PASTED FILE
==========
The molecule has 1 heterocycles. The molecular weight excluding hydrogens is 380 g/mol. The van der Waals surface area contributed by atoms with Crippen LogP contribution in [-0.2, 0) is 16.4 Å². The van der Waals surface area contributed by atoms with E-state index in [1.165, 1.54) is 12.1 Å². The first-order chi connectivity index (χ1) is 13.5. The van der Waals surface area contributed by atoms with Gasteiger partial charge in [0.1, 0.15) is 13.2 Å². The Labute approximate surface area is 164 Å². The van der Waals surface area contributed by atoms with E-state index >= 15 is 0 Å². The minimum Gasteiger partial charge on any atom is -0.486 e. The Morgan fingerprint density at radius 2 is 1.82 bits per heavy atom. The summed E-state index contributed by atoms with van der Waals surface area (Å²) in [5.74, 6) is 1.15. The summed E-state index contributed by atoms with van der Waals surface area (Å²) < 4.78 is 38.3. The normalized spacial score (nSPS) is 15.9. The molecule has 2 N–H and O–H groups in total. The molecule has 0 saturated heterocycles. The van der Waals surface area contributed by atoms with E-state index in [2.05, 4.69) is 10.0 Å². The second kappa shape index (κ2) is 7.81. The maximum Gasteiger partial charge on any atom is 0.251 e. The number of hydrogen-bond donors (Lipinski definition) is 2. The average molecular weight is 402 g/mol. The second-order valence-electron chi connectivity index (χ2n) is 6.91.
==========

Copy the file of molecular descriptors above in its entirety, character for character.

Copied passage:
The molecule has 1 heterocycles. The molecular weight excluding hydrogens is 380 g/mol. The van der Waals surface area contributed by atoms with Crippen LogP contribution in [-0.2, 0) is 16.4 Å². The van der Waals surface area contributed by atoms with E-state index in [1.165, 1.54) is 12.1 Å². The first-order chi connectivity index (χ1) is 13.5. The van der Waals surface area contributed by atoms with Gasteiger partial charge in [0.1, 0.15) is 13.2 Å². The Labute approximate surface area is 164 Å². The van der Waals surface area contributed by atoms with E-state index >= 15 is 0 Å². The minimum Gasteiger partial charge on any atom is -0.486 e. The Morgan fingerprint density at radius 2 is 1.82 bits per heavy atom. The summed E-state index contributed by atoms with van der Waals surface area (Å²) in [5.74, 6) is 1.15. The summed E-state index contributed by atoms with van der Waals surface area (Å²) < 4.78 is 38.3. The normalized spacial score (nSPS) is 15.9. The molecule has 2 N–H and O–H groups in total. The molecule has 0 saturated heterocycles. The van der Waals surface area contributed by atoms with E-state index in [2.05, 4.69) is 10.0 Å². The second kappa shape index (κ2) is 7.81. The maximum Gasteiger partial charge on any atom is 0.251 e. The number of hydrogen-bond donors (Lipinski definition) is 2. The average molecular weight is 402 g/mol. The second-order valence-electron chi connectivity index (χ2n) is 6.91.